The Iran Project: Weighing Benefits and Costs of Military Action Against Iran
This document is published by The Iran Project; the content is the collective view of the signers.
This paper offers a fact-based analysis that we hope will provide Americans sufficient understanding to weigh the balance between the benefits and costs of using military force against Iran—between the necessity and human folly of resorting to war.
From the signers of this document
Dear Fellow Citizens,
As a group of interested former officials of the United States government and professionals in U.S. national security, we support the publication of the attached report, “Weighing the Benefits and Costs of Military Action against Iran.” We applaud the authors of this paper and their goal of contributing an objective, nonpartisan analysis to a critical national debate. While some of us made contributions to the text, we do not necessarily
agree with every point in this detailed and professional report.
We do, however, believe that this report will contribute to informed public discussion of an important challenge to American interests in the world. We also believe the report is consistent with United States policy—maintaining pressure on Iran while holding open the possibility of reaching a political solution, without ruling out the use of military force.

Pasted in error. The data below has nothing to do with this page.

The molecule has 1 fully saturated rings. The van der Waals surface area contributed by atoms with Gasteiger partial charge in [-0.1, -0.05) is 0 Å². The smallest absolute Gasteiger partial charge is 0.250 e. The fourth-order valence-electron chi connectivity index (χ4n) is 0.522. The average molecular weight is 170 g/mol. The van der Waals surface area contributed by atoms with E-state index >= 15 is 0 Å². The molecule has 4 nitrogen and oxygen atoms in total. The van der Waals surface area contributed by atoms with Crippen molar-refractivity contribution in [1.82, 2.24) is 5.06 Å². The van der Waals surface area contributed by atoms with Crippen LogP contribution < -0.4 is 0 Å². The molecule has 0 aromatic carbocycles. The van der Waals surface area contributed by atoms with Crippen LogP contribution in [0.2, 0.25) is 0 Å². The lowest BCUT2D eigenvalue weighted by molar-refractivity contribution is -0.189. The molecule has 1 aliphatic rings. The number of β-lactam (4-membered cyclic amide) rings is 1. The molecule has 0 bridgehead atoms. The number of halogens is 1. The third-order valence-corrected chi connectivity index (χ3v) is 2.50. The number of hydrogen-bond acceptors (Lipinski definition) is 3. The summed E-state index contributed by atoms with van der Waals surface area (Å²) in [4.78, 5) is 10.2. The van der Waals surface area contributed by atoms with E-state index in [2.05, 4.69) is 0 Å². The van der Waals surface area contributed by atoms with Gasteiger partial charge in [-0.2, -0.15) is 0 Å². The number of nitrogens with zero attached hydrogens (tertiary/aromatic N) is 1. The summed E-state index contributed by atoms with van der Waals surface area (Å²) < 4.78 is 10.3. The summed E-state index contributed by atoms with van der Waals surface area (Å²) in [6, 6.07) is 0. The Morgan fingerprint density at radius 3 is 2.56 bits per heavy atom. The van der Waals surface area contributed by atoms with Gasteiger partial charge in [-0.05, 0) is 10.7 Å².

The paper draws no final conclusions and offers no recommendations. It offers an objective description of some of the prerequisites for thinking about the use of military force against Iran: the need to establish clear objectives, evaluate the capacity of the U.S. military to achieve those objectives, plan an exit strategy, and then weigh the benefits and costs of the military options.
We commend this report to the American people as a basis for open and informed discussion of a matter of crucial importance to America’s national security. As Thomas Jefferson once noted, “In a republican nation whose citizens are to be led by reason and persuasion, and not by force, the art of reasoning becomes of first importance.” This paper seeks to contribute to the democratic “art of reasoning,” as citizens across the nation debate the question of
the use of force to prevent Iran from acquiring nuclear weapons.
Source: Wilson Center